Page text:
Gortex Shoes vs Gortex Socks
A lot of people like to wear Gortex shoes in the winter to keep their feet dry, but here’s the thing – snow and water is still probably going to get in from the top anyway and then will have nowhere to go.
They’re also less breathable and can therefore be too warm at other times of the year. So instead, I like my shoes to be quick draining and breathable.
When running in deeper snow I’ll then pair them with some Gortex Socks like the ones from a brand called Rocky. They’re not cheap, but I’ve had this pair for years now and they’ve been worth every penny. Wear some regular warm socks underneath to keep your feet not only dry but nice and warm.
I am though becoming a big fan of shoes with built-in gaiters like the Salomon S/Lab Sense 8 Softgrounds, or the new Salomon S/Lab Cross which I’ve been testing out for the past couple of weeks. This can help to keep out not only dirt and debris, but snow as well.
Traction / Crampons
You can find trail running shoes with built-in spikes which allow you to run safely in icier conditions. But I find conditions to be a little more variable where I run in the winter, often including a mix of ice, snow, rock, and maybe even some pavement.
So instead, I’ll pack a traction device that I can put on only when necessary. My favourites are the Hillsound Trail Crampon Ultra. I’ve found these to be the most durable, and they have a strap across the top that holds them more firmly in place than some of the competitors.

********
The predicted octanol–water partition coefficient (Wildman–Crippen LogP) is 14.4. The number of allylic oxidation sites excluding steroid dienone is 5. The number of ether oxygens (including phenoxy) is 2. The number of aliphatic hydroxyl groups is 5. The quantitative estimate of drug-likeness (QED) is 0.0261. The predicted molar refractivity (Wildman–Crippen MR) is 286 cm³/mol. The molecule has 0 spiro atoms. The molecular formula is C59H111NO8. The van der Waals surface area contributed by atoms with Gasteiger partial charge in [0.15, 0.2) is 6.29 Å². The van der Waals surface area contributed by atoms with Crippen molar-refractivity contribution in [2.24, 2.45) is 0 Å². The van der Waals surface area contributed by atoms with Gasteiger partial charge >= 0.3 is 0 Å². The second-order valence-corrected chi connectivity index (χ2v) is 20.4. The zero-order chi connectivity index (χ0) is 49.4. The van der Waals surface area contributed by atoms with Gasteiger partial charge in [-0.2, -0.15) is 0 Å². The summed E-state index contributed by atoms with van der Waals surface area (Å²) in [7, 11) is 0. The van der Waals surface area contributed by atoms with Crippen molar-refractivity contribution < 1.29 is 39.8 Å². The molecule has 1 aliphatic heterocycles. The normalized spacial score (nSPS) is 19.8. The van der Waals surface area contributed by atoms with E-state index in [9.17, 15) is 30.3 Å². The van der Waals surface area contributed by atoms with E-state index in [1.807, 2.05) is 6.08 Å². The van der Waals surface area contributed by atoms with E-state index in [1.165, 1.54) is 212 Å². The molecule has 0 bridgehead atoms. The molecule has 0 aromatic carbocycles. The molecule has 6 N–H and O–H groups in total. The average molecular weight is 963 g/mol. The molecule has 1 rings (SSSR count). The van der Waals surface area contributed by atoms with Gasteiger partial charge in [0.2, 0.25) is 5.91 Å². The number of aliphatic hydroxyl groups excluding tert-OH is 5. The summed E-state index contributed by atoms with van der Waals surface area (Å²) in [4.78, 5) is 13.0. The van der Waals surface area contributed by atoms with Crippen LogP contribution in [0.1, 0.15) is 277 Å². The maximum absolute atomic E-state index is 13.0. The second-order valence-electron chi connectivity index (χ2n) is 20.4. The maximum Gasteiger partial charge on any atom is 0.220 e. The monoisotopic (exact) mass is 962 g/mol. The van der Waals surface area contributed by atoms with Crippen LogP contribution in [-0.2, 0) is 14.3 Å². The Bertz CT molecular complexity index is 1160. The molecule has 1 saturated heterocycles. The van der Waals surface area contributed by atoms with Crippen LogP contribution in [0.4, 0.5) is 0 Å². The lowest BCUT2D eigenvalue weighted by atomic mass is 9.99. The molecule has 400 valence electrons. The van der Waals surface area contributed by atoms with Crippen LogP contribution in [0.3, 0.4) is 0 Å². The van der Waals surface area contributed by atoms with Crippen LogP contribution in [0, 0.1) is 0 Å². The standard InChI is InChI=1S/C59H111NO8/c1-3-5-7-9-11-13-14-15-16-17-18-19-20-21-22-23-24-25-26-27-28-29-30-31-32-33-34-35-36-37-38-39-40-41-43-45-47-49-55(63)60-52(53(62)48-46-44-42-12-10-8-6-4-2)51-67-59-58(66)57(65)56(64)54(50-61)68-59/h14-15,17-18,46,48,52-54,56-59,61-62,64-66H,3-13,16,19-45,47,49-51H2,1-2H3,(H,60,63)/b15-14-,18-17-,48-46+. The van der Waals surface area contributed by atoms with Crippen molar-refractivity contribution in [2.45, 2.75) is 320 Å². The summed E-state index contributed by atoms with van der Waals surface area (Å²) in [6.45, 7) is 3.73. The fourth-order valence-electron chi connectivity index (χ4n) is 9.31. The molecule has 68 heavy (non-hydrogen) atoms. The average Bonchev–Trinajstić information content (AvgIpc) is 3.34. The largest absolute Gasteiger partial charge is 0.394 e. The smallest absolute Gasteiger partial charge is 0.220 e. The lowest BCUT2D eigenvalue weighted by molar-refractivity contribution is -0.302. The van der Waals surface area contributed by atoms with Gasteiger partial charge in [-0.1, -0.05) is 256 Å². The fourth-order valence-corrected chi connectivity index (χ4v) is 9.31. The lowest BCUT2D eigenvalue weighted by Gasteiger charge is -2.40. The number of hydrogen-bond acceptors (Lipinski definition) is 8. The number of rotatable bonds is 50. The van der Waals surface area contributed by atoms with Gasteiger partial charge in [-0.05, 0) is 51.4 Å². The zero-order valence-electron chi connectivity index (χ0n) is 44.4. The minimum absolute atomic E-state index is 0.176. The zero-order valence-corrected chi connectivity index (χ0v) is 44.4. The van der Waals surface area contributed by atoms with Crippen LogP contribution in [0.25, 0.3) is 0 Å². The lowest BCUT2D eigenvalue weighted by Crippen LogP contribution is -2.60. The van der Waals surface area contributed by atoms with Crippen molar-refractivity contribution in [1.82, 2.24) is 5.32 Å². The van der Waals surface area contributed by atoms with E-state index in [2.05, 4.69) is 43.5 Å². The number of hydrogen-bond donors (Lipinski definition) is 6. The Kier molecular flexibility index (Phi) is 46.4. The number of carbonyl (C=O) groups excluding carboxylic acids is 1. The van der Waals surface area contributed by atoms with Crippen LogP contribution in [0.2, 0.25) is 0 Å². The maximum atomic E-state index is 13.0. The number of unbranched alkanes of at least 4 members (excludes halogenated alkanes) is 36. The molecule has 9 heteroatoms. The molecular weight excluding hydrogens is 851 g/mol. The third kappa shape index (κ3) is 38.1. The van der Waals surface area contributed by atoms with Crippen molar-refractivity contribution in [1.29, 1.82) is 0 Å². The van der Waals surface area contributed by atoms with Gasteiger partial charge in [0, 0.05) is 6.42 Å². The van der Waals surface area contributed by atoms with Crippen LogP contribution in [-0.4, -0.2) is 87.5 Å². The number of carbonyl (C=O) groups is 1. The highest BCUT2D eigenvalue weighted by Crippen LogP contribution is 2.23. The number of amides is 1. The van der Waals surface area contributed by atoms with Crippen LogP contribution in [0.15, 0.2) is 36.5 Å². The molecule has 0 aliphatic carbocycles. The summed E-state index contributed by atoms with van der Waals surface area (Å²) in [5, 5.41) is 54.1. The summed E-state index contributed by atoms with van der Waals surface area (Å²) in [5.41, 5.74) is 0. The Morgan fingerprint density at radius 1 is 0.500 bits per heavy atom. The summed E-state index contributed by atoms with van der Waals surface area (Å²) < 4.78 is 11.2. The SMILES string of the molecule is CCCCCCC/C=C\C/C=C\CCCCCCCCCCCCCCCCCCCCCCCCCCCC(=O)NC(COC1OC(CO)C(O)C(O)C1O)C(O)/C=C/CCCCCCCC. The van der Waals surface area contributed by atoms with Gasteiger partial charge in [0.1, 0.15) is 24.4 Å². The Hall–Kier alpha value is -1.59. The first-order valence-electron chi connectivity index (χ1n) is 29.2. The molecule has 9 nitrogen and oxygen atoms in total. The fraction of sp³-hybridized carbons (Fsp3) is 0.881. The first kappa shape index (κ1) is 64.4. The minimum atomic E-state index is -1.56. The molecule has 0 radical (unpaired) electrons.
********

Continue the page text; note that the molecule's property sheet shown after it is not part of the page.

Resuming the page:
There are a few models available, but the ultra are the lightest and are designed specifically for trail running. But if black ice is your primary concern, then check out the less aggressive Hillsound Flexsteps which are chain-free ice cleats designed for icy sidewalks and roads.
Other Gear & Tips
I’ve got another post which covers all of the usual trail running essentials that I’ll carry during warmer months, and the winter is no different. But keep in mind that the days are shorter, making the need for a headlamp and possibly a backup or spare battery even more important than ever.
I’ll always carry an emergency bivy sack as well, instead of just the small emergency blanket that I might be able to get away with in the summer.
Remember to stay on top of your hydration. I find I have to really force myself to drink water in the winter since I’m not sweating as much, but when I don’t I can end up getting really dehydrated. And don’t underestimate the power of the sun in the winter.
On a sunny day, snow can reflect up to 90% of UV radiation, meaning you can end up being exposed to almost a double dose – directly from the sun and reflected off the snow. This can very quickly lead to snow blindness and burning of your eyelids and other places that might not normally get direct sun.
Trust me that forgetting to wear sun glasses and sunscreen when running through the snow in the alpine on a blue bird day is a mistake you’ll only make once.
Watch a video covering all of the gear I mention here below. Is there any other gear that you rely on in the winter that I missed? Tell me about it in the comments below!